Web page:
I’m delighted to have writer Deborah Koren guest posting here today. She’ll be talking about her passion for opera–an art form that I have little familiarity with. Deb blogs over at Sidewalk Crossings, a fantastic blog where she shares her love for old movies. Welcome, Deb!
Rabia asked me to write a bit regarding my passion for opera. It is a deep and long-seated passion. I’ve been listening to opera since I was a baby, as both my parents are opera lovers. Well, my dad was (as was his dad), and, after he married my Beatles-loving mother, she quickly became as big a fan of opera as he was! So, I do have a lifelong history with opera. My parents would play records growing up, we’d listen to the Met matinee broadcasts every Saturday (still ongoing, and still a part of my Saturday routine), and we would go to see live operas whenever we could. I met Luciano Pavarotti backstage when I was in single-digits. I remember my arms were not big enough to go around him when he gave me a hug!
Opera is one of those things in life I never get enough of. Why? Part of it, of course, is that I was raised on it. But beyond that, my dad taught us to value and appreciate beauty, and the music in opera can be so beautiful that it gives me chills and goosebumps just thinking about it. It is also music that thrills me and revs me up. It is music that makes me cry. Or laugh. Or simply sing or hum along.
Everyone looks at music differently, depending on what type of music you enjoy, and most importantly: depending on why you listen to music. For me, music is an emotional, passionate thing, and nothing evokes emotions quite like an opera.
Opera is like taking a movie and magnifying all the passions of it a hundred fold. Take a tragic romance story (ie: Puccini’s La Boheme). Boy meets girl, boy falls in love with girl, girl is dying of Tuberculosis, boy loses girl. Very sad, but rather straightforward… but when you add in Puccini’s musical component, it is no longer ordinary. It becomes something amazing. You’re not just watching the story unfold, you’re hearing it too, with music that is so beautiful, so emotional, that it grabs your heart and squeezes. And when those last few measures of the opera hit, when the music swells, and Rodolfo cries out Mimi’s name, it is utterly devastating. I admit, I cry at a lot of movies, but I don’t know a single sad movie that touches the sheer emotional power of an opera like La Boheme.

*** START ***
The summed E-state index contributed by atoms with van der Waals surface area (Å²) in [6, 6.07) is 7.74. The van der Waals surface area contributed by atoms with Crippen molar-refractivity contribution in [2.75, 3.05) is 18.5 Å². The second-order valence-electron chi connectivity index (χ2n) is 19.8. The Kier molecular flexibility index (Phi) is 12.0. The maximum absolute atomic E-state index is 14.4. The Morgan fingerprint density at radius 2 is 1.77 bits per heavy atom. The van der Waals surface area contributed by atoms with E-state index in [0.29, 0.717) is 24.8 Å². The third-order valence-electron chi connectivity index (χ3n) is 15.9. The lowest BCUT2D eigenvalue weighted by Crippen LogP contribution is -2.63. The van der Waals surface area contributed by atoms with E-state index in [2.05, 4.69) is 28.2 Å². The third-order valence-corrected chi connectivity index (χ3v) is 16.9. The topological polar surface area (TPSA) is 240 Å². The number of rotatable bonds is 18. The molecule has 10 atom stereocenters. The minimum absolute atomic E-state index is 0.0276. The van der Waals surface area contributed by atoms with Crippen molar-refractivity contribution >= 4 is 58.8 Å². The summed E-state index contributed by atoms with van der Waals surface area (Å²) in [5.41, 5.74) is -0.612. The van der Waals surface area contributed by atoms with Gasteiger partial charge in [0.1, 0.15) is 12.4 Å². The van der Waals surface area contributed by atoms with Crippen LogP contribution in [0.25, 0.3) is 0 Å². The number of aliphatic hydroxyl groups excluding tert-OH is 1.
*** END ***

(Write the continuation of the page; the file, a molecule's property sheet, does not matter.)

Opera is like a movie on steroids. And given how much I love movies… yeah, of course I love opera.
Opera also combines many other art forms into one. You need a writer, a composer, singer/actors, set designers, costumers and all those needed to create a staged performance, dancers (many operas include ballet), an orchestra. And there are all kinds of operas. Some of the best music ever written is opera. Some of the worst music ever written is opera. Even the best opera can be ruined by bad singers. I personally love Italian and French opera. The lyrical, beautiful stuff. Wagner, Strauss, Berg, Britten, modern stuff… I can’t deal with that. Wagner has some of the coolest stories ever, particularly with his Ring Cycle, but I cannot sit through his kind of music. It’s like torture to me. On the other hand, I used to work for a lady back in college whose primary opera love was Wagner. She didn’t like Italian opera. We were pretty much polar opposites in the opera world. Which just goes to show you, there’s something for everyone!